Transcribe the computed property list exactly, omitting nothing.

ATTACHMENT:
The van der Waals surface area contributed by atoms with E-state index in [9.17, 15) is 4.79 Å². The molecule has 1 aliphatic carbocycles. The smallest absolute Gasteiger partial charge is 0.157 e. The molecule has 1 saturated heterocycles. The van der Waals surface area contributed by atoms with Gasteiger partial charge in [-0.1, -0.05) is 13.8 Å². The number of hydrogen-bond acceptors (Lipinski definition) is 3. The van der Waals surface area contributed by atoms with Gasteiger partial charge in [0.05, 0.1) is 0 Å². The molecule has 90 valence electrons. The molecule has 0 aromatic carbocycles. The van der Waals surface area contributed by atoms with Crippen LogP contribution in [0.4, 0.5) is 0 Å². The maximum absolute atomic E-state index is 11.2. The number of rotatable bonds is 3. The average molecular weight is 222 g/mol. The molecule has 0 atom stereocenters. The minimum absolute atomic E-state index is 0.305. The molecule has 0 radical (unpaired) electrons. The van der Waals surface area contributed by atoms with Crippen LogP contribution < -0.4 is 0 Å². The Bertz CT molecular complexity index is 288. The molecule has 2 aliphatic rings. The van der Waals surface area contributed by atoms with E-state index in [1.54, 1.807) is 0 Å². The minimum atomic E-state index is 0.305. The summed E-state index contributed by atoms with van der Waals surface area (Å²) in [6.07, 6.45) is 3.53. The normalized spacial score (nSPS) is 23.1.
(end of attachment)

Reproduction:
The van der Waals surface area contributed by atoms with E-state index in [9.17, 15) is 4.79 Å². The molecule has 1 aliphatic carbocycles. The smallest absolute Gasteiger partial charge is 0.157 e. The molecule has 1 saturated heterocycles. The van der Waals surface area contributed by atoms with Gasteiger partial charge in [-0.1, -0.05) is 13.8 Å². The number of hydrogen-bond acceptors (Lipinski definition) is 3. The van der Waals surface area contributed by atoms with Gasteiger partial charge in [0.05, 0.1) is 0 Å². The molecule has 90 valence electrons. The molecule has 0 aromatic carbocycles. The van der Waals surface area contributed by atoms with Crippen LogP contribution in [0.4, 0.5) is 0 Å². The maximum absolute atomic E-state index is 11.2. The number of rotatable bonds is 3. The average molecular weight is 222 g/mol. The molecule has 0 atom stereocenters. The minimum absolute atomic E-state index is 0.305. The molecule has 0 radical (unpaired) electrons. The van der Waals surface area contributed by atoms with Crippen LogP contribution < -0.4 is 0 Å². The Bertz CT molecular complexity index is 288. The molecule has 2 aliphatic rings. The van der Waals surface area contributed by atoms with E-state index in [1.54, 1.807) is 0 Å². The minimum atomic E-state index is 0.305. The summed E-state index contributed by atoms with van der Waals surface area (Å²) in [6.07, 6.45) is 3.53. The normalized spacial score (nSPS) is 23.1.